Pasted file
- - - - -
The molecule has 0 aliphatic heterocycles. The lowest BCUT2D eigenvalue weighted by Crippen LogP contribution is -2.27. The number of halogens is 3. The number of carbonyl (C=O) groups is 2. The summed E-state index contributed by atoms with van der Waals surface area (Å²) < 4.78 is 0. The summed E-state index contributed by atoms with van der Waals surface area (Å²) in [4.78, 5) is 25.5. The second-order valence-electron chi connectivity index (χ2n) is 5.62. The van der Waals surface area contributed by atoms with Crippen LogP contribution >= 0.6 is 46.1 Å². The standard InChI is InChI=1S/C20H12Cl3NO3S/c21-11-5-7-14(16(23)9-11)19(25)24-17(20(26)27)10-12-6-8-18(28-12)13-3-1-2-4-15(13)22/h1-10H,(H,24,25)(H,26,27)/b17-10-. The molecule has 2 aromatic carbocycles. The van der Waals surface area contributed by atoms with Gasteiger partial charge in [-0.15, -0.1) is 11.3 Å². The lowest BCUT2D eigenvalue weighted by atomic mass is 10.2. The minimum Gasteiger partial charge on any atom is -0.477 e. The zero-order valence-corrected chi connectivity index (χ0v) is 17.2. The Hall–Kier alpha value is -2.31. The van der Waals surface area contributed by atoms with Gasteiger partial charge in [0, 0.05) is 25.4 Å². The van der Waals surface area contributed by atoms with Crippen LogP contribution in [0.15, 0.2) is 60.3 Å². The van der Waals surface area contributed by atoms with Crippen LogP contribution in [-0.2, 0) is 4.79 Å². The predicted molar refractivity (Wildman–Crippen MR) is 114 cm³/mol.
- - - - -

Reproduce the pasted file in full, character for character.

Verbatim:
The molecule has 0 aliphatic heterocycles. The lowest BCUT2D eigenvalue weighted by Crippen LogP contribution is -2.27. The number of halogens is 3. The number of carbonyl (C=O) groups is 2. The summed E-state index contributed by atoms with van der Waals surface area (Å²) < 4.78 is 0. The summed E-state index contributed by atoms with van der Waals surface area (Å²) in [4.78, 5) is 25.5. The second-order valence-electron chi connectivity index (χ2n) is 5.62. The van der Waals surface area contributed by atoms with Crippen LogP contribution >= 0.6 is 46.1 Å². The standard InChI is InChI=1S/C20H12Cl3NO3S/c21-11-5-7-14(16(23)9-11)19(25)24-17(20(26)27)10-12-6-8-18(28-12)13-3-1-2-4-15(13)22/h1-10H,(H,24,25)(H,26,27)/b17-10-. The molecule has 2 aromatic carbocycles. The van der Waals surface area contributed by atoms with Gasteiger partial charge in [-0.15, -0.1) is 11.3 Å². The lowest BCUT2D eigenvalue weighted by atomic mass is 10.2. The minimum Gasteiger partial charge on any atom is -0.477 e. The zero-order valence-corrected chi connectivity index (χ0v) is 17.2. The Hall–Kier alpha value is -2.31. The van der Waals surface area contributed by atoms with Gasteiger partial charge in [0, 0.05) is 25.4 Å². The van der Waals surface area contributed by atoms with Crippen LogP contribution in [0.15, 0.2) is 60.3 Å². The van der Waals surface area contributed by atoms with Crippen LogP contribution in [-0.2, 0) is 4.79 Å². The predicted molar refractivity (Wildman–Crippen MR) is 114 cm³/mol.